President Donald Trump likes to joke that America’s farmers have a nice problem on their hands: They’re going to need bigger tractors to keep up with surging Chinese demand for their soybeans and other agricultural goods under a preliminary deal between the world’s two largest economies.
But will they really?
From Beijing to America’s farm belt, skeptics are questioning just how much China has actually committed to buy—and whether U.S. farmers would be able anytime soon to export goods there in the outsize quantity that Trump has promised.
It amounts to $40 billion a year, according to Trump’s trade representative, Robert Lighthizer. If you ask the exuberant president himself, though, the total is actually “much more than’’ $50 billion. To put that in perspective, U.S. farm exports to China have never topped $26 billion in any one year.
What’s more, since Trump’s trade war with Beijing erupted last year, China has increased its farm purchases from Brazil, Argentina and other countries. As a result, Beijing might now be locked into contracts it couldn’t break even if it intended to quickly increase its purchases of American agricultural goods to something approximating $40 billion.
“History has never been even close to that level,” said Chad Hart, an agricultural economist at Iowa State University. “There’s no clear path to get us there in one year.”
“The figure of $40 billion,” added Cui Fan, a trade specialist at the University of International Business and Economics in Beijing, “is larger than I expected, and I wonder whether the United States can ensure the full supply of the products.”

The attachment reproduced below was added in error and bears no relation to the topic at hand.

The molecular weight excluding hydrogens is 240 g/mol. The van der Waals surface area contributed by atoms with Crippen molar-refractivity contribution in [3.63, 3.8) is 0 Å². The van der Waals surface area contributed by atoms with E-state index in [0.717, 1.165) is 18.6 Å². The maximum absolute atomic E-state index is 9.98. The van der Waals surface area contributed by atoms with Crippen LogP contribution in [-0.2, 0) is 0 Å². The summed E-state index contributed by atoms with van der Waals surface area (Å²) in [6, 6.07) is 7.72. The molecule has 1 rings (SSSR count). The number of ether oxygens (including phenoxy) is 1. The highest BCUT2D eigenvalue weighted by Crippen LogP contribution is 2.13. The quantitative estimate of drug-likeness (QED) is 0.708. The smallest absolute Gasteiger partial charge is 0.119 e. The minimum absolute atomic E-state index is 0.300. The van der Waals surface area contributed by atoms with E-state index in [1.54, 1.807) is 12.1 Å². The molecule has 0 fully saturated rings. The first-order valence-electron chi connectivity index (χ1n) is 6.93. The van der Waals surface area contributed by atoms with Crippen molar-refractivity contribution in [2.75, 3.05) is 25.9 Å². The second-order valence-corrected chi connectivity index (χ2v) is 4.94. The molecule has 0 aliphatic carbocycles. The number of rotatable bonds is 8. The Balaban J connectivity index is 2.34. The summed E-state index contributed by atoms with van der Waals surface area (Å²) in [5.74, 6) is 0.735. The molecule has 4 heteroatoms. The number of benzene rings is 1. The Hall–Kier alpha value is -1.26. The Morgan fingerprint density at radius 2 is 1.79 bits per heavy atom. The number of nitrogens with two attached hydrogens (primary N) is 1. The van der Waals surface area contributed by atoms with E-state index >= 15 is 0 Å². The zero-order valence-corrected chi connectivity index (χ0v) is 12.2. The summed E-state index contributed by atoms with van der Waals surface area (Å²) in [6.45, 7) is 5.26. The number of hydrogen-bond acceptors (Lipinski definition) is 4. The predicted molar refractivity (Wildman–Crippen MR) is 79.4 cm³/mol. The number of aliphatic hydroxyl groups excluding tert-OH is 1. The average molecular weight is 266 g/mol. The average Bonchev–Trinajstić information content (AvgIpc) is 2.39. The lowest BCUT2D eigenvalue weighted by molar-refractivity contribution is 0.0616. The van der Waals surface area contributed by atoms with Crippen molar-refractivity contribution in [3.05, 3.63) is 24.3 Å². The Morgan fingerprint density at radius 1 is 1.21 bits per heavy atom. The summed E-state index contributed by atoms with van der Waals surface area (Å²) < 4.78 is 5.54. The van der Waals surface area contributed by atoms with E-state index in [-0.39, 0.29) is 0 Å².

America’s farmers would surely like to. The farm belt has endured much of the impact from Beijing’s retaliatory tariffs since July 2018, when the Trump administration imposed taxes on $360 billion in Chinese imports. Beijing struck back by taxing $120 billion in U.S. exports, including soybeans and other farm goods that are vital to many of Trump’s supporters in rural America.
The impact from China’s retaliatory tariffs was substantial: U.S. farm exports to China, which hit a record $25.9 billion in 2012, plummeted last year to $9.1 billion. Soybean exports to China fell even more—to a 12-year low of $3.1 billion, according to the Department of Agriculture. Farm imports to China have rebounded somewhat this year but remain well below pre-trade-war levels.
The so-called Phase 1 deal that the two sides announced Dec. 13 did manage to de-escalate the standoff and offer at least a respite to American farmers. Yet the truce put off for future negotiations the toughest and most complex issue at the heart of the trade war: The Trump administration’s assertion that Beijing cheats in its drive to achieve global supremacy in such advanced technologies as driverless cars and artificial intelligence.
The administration alleges—and independent analysts generally agree—that China steals technology, forces foreign companies to hand over trade secrets, unfairly subsidizes its own firms and throws up bureaucratic hurdles for foreign rivals. Beijing has rejected the accusations and contended that the administration is instead trying to suppress a rising competitor in international trade.
Under the preliminary U.S.-China deal, Trump suspended his plan to impose new tariffs and reduced some existing taxes on Chinese imports. In return, Lighthizer said, China agreed to buy $40 billion a year in U.S. farm exports over two years, among other things. Beijing also committed to ending its long-standing practice of pressuring foreign companies to hand over their technology as a condition of gaining access to the Chinese market.
Many farmers say they’re hopeful but restrained in their expectations.
“At this point, we have to wait to see more details,” said Jeff Jorgensen, who farms about 3,000 acres in southwest Iowa.
Yet the Trump administration has released no text of the agreement. And a fact sheet that Lighthizer’s office issued didn’t specify the target for increased Chinese farm purchases. What’s more, Beijing has so far declined to confirm the $40 billion figure.